The National Gallery is maybe a 10-minute walk from the Arts Court, or 15 minutes from the ByTowne. I'd be a little winded from speed-walking to get from one place to the other — but I never had any trouble getting into a show and finding a decent seat.
There's a remarkable sculpture of a giant spider just outside the National Gallery titled "Maman." A nearby plaque says this about it: "Maman, the giant egg-carrying spider, is a nurturing and protective symbol of fertility and motherhood, shelter and the home. With its monumental and terrifying scale, however, Maman also betrays this maternal trust to incite a mixture of fear and curiosity." It seems to me a very daring piece, which in itself says something about the cultural life of Ottawa as a city.
The OIAF's "Festival Reader" includes names and photos of event staff. Using it as a reference, I could tell that the blonde woman at the merch table was Technical Coordinator Keltie Duncan. I would like to have had a chance to query her about details of running the festival, but the opportunity never seemed right.
The National Gallery's auditorium is huge, and has a fairly steep rake. The upholstery of the seats and the carpeting all seem quite new. I'm guessing there may be 1000 seat in the room.
The same pre-show reel screens at every venue. When the show starts up, there's a clip that lasts maybe 60 seconds acknowledging the festival's sponsors. I was surprised by how quickly the names appear and disappear — no more than 2 seconds given to each. I suppose that when the clip is repeated so many times throughout the week, no one's going to complain too much about brevity. Plus, with so many sponsors to mention, you really do have to rush — or else people will quickly get antsy for the show to start.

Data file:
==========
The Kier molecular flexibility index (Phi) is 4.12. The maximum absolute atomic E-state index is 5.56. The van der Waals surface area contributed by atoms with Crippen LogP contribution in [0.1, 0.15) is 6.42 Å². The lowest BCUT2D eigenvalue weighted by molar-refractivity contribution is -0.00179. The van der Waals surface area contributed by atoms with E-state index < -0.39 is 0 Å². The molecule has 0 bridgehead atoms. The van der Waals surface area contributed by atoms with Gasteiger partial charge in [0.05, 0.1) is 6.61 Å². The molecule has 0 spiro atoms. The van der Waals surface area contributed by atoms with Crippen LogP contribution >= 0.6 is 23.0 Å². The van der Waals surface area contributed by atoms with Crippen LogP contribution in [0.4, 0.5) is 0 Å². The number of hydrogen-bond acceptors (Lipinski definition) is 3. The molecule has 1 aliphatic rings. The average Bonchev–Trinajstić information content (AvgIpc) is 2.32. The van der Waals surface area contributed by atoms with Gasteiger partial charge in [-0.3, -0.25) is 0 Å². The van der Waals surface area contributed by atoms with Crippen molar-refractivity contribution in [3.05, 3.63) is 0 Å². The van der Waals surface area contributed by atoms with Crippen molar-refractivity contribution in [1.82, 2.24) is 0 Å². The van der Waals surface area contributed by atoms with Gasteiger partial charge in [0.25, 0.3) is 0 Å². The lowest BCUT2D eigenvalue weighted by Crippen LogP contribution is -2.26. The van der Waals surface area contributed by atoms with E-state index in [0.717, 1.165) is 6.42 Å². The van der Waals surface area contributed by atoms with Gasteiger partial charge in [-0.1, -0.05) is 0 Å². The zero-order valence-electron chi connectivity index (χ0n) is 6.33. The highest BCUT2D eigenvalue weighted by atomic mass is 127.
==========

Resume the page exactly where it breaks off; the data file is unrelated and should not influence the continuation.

The first show I saw at the National Gallery was "The Making of Le Tableau," in which the director of this feature film showed concept art and clips from its development. Director Jean-Francois Laguionie is French and needed some assistance from a translator. During the course of the week, it became very apparent that there is a wide range of skill levels amongst translators. One or two switched between languages with fluency — but I'd say the majority struggled from time to time, trying to find the right words. (One poor soul was truly flummoxed by the task, which raised audible audience ire.)
Again I poked my head into the projection booth. Christie is a very high profile brand of digital projector. The National Gallery's projectionist told me that the company provided several projectors this year. They gave essentially flawless performance, so far as I could tell.
VIII. EMPIRE RIDEAU
The Empire Rideau theatre is housed within the Rideau Centre, a large maze-like shopping mall in the heart of downtown Ottawa. Being a typical cineplex, it's easily the least interesting of the festival's venues.